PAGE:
Author Archives: Melinda Gapen

Sheep and Shepherds

Did you notice the common theme in ALL of our Scriptures? (Shepherd)

It is the Shepherd. This fourth Sunday in Easter is informally known as “Good Shepherd” Sunday, which always reminds me of the relationship between the sheep and the shepherd.

Although it sounds odds, it also always reminds me of our understanding and use of language. There is a reason.

My internship was served at the Lutheran Church of the Good Shepherd, which included working with the senior high youth. I created a Facebook page for our youth group featuring a picture I took in Ireland of sheep resting in a field. It was a beautiful and peaceful image, but the communications director was in my office 30 minutes later informing me that it needed to be changed because ‘we’re NOT sheep’.

In our time, place, and culture a person called a ‘sheep’ is often one that has seemingly turned off their logical minds, closed their eyes, and are being blindly led… perhaps led stray.

BUT, have you been around or worked with sheep?
Do sheep turn off their minds and do as they are told?
(They don’t do anything you tell them to do.) Read the rest of this entry »

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Posted by on May 12, 2019 in Sermons


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Responding (to Grace)

Our Scriptures this morning are interesting and significant with much that could be unpacked, but it all comes down to one central concept, rooted in grace.

A Martin Luther quote was shared on Facebook, which read:

If grace depends on our cooperation then it is no longer grace. 

It is true.
Grace, by definition, cannot be deserved, earned, or obtained by our merits/works.

Grace also cannot be kept, maintained, or even lost by our merits/works.

Grace is not grace if we have to “do” anything.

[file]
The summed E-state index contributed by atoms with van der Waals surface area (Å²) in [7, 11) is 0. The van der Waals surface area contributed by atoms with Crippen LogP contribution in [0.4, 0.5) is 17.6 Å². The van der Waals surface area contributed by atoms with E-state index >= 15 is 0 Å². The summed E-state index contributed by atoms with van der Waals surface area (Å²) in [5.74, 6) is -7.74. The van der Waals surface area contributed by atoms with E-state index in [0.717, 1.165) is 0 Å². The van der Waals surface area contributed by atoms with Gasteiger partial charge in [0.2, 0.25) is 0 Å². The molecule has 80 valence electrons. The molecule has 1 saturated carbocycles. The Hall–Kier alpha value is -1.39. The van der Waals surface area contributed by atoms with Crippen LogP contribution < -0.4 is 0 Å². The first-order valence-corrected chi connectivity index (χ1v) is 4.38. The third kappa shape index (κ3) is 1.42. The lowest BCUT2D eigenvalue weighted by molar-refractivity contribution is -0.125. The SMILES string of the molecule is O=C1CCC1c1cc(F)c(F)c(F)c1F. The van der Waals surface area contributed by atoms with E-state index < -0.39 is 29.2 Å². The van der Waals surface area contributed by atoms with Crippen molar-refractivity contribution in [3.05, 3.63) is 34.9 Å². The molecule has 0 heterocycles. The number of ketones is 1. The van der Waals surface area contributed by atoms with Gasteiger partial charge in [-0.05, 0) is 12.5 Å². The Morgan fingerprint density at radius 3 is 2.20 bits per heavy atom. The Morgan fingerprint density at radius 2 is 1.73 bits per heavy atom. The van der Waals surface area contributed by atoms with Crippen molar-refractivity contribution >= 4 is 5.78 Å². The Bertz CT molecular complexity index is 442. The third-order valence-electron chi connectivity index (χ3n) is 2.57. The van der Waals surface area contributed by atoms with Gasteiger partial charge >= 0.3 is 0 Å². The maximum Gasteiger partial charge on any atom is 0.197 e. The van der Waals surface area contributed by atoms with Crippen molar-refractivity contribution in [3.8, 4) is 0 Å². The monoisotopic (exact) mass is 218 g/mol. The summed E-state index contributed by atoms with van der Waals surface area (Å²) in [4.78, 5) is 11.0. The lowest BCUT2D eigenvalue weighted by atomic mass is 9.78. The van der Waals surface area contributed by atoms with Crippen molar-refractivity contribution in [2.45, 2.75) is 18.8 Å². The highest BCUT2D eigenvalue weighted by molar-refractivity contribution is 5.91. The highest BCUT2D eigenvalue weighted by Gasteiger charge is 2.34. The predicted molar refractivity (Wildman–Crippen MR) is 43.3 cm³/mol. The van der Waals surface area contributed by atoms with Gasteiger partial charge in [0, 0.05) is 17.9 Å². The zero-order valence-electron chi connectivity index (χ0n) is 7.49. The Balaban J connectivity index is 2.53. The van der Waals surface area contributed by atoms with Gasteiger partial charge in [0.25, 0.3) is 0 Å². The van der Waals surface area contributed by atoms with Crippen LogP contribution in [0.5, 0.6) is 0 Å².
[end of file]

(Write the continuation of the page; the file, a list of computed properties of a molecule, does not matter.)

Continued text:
But, the question remains how do we respond to said grace?

That is the central concept and foundation of our Scriptures this morning.

Jesus, a rabbi (teacher), had been arrested, beaten, crucified, died, laid in a tomb, AND resurrected.

Although we do not know all of Jesus’ post-resurrection experiences, we do know Jesus visited the disciples but did not ever-linger at their side. This is a post-resurrection account.

Thus, the disciples have witnessed Jesus risen from the dead but do not know where Jesus is at the moment… so what do the disciples do?

Peter says, “I am gonna go fishin’. Read the rest of this entry »

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Posted by on May 9, 2019 in Sermons


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The Phoenix: Raise into New Life

Jesus’ resurrection is a single moment in human history, but had and continues to have profound significance that cannot be contained in an annual one day celebration. Thus, Easter is a seven Sunday season, which emphasizes the post-resurrection accounts of Jesus and the emerging Christian community.

Yet, Jesus’ resurrection is the foundation upon which the church universal and our Christian claims are built. Thus, our Sunday worship is always a celebration of Jesus’ resurrection, even during the season of Lent.

Furthermore, Jesus’ resurrection invites and calls us daily, as individuals and the church universal, to die to self and be resurrected into a future that is brighter than we can imagine.

Resurrection is not possible without death. It is the tale of the Phoenix. Read the rest of this entry »

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Posted by on April 30, 2019 in Newsletter Articles


Curiosities, Questions, Doubts?

Earlier this week on Facebook, I saw a cartoon that was perfect for this morning.

It depicted three disciples standing together.
The middle disciple says “Am I ever going to live it down?”.

Another disciple says, “Thomas, are you still on it?”.

Thomas replies:
“I don’t get it. We do not call Peter ‘Denying Peter’ or Mark ‘Run Away Naked Mark’. 

There must be a reason that this ‘doubt’ remains central to Thomas’ character as we have and will continue to forever intertwine ‘doubt’ with ‘Thomas’.

There must also be a reason that this is one of a few scriptures read in church EVERY SINGLE YEAR and always the Sunday after the Resurrection (Easter).